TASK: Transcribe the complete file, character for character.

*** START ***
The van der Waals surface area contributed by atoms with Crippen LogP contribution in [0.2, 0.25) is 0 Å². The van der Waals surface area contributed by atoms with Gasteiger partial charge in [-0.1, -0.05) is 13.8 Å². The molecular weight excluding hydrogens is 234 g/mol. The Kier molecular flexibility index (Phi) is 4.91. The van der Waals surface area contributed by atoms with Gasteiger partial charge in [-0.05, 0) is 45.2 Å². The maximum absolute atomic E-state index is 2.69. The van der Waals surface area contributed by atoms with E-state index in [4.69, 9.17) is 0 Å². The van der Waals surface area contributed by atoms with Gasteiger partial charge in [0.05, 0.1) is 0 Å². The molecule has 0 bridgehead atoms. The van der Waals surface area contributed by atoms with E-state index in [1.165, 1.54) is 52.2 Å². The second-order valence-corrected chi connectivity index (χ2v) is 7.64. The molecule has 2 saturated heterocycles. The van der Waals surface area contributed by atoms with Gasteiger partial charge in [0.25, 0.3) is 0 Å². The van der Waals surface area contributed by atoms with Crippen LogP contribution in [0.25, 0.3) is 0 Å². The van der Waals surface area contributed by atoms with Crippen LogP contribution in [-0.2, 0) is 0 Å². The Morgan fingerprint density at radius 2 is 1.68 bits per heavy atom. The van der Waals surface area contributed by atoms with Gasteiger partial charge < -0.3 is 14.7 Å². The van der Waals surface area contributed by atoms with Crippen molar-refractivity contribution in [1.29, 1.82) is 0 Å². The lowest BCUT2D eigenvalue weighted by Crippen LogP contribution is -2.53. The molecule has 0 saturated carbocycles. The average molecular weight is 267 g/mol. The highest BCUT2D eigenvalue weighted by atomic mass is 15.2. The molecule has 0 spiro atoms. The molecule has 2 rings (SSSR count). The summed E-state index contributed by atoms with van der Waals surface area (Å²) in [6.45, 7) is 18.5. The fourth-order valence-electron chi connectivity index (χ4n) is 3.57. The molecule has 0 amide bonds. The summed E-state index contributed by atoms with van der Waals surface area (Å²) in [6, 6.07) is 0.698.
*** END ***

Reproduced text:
The van der Waals surface area contributed by atoms with Crippen LogP contribution in [0.2, 0.25) is 0 Å². The van der Waals surface area contributed by atoms with Gasteiger partial charge in [-0.1, -0.05) is 13.8 Å². The molecular weight excluding hydrogens is 234 g/mol. The Kier molecular flexibility index (Phi) is 4.91. The van der Waals surface area contributed by atoms with Gasteiger partial charge in [-0.05, 0) is 45.2 Å². The maximum absolute atomic E-state index is 2.69. The van der Waals surface area contributed by atoms with E-state index in [4.69, 9.17) is 0 Å². The van der Waals surface area contributed by atoms with Gasteiger partial charge in [0.05, 0.1) is 0 Å². The molecule has 0 bridgehead atoms. The van der Waals surface area contributed by atoms with E-state index in [1.165, 1.54) is 52.2 Å². The second-order valence-corrected chi connectivity index (χ2v) is 7.64. The molecule has 2 saturated heterocycles. The van der Waals surface area contributed by atoms with Gasteiger partial charge in [0.25, 0.3) is 0 Å². The van der Waals surface area contributed by atoms with Crippen LogP contribution in [0.25, 0.3) is 0 Å². The van der Waals surface area contributed by atoms with Crippen LogP contribution in [-0.2, 0) is 0 Å². The Morgan fingerprint density at radius 2 is 1.68 bits per heavy atom. The van der Waals surface area contributed by atoms with Gasteiger partial charge < -0.3 is 14.7 Å². The van der Waals surface area contributed by atoms with Crippen molar-refractivity contribution in [1.29, 1.82) is 0 Å². The lowest BCUT2D eigenvalue weighted by Crippen LogP contribution is -2.53. The molecule has 0 saturated carbocycles. The average molecular weight is 267 g/mol. The highest BCUT2D eigenvalue weighted by atomic mass is 15.2. The molecule has 0 spiro atoms. The molecule has 2 rings (SSSR count). The summed E-state index contributed by atoms with van der Waals surface area (Å²) in [6.45, 7) is 18.5. The fourth-order valence-electron chi connectivity index (χ4n) is 3.57. The molecule has 0 amide bonds. The summed E-state index contributed by atoms with van der Waals surface area (Å²) in [6, 6.07) is 0.698.